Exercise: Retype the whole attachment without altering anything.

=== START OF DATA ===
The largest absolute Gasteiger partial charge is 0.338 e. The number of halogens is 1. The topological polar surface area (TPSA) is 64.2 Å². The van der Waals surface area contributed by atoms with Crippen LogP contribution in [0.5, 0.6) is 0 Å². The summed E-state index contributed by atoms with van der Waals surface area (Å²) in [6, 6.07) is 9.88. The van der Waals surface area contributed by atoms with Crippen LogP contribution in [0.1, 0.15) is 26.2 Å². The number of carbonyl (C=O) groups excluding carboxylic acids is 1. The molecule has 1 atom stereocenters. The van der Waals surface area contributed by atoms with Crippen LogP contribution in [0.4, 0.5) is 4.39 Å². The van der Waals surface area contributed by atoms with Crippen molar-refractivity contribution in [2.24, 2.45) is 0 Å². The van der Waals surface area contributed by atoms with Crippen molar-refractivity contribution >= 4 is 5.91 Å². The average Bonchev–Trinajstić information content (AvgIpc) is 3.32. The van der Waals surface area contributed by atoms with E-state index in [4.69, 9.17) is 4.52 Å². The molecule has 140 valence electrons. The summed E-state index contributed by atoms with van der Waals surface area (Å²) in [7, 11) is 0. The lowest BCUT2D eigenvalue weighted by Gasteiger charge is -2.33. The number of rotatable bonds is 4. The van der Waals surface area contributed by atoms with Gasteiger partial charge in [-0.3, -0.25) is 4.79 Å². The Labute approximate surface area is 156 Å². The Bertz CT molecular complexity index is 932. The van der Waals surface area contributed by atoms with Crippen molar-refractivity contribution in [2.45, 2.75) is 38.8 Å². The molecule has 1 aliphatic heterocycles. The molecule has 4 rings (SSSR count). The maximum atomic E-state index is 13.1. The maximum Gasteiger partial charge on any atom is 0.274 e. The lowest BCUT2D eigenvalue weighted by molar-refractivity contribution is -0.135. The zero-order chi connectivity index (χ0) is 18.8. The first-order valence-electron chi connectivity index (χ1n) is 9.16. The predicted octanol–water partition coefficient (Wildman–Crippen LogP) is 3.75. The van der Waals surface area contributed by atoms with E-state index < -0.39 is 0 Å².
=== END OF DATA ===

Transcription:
The largest absolute Gasteiger partial charge is 0.338 e. The number of halogens is 1. The topological polar surface area (TPSA) is 64.2 Å². The van der Waals surface area contributed by atoms with Crippen LogP contribution in [0.5, 0.6) is 0 Å². The summed E-state index contributed by atoms with van der Waals surface area (Å²) in [6, 6.07) is 9.88. The van der Waals surface area contributed by atoms with Crippen LogP contribution in [0.1, 0.15) is 26.2 Å². The number of carbonyl (C=O) groups excluding carboxylic acids is 1. The molecule has 1 atom stereocenters. The van der Waals surface area contributed by atoms with Crippen LogP contribution in [0.4, 0.5) is 4.39 Å². The van der Waals surface area contributed by atoms with Crippen molar-refractivity contribution in [2.24, 2.45) is 0 Å². The van der Waals surface area contributed by atoms with Crippen molar-refractivity contribution >= 4 is 5.91 Å². The average Bonchev–Trinajstić information content (AvgIpc) is 3.32. The van der Waals surface area contributed by atoms with E-state index in [4.69, 9.17) is 4.52 Å². The molecule has 140 valence electrons. The summed E-state index contributed by atoms with van der Waals surface area (Å²) in [7, 11) is 0. The lowest BCUT2D eigenvalue weighted by Gasteiger charge is -2.33. The number of rotatable bonds is 4. The van der Waals surface area contributed by atoms with Gasteiger partial charge in [-0.3, -0.25) is 4.79 Å². The Labute approximate surface area is 156 Å². The Bertz CT molecular complexity index is 932. The van der Waals surface area contributed by atoms with Crippen molar-refractivity contribution in [2.45, 2.75) is 38.8 Å². The molecule has 1 aliphatic heterocycles. The molecule has 4 rings (SSSR count). The maximum atomic E-state index is 13.1. The maximum Gasteiger partial charge on any atom is 0.274 e. The lowest BCUT2D eigenvalue weighted by molar-refractivity contribution is -0.135. The zero-order chi connectivity index (χ0) is 18.8. The first-order valence-electron chi connectivity index (χ1n) is 9.16. The predicted octanol–water partition coefficient (Wildman–Crippen LogP) is 3.75. The van der Waals surface area contributed by atoms with E-state index < -0.39 is 0 Å².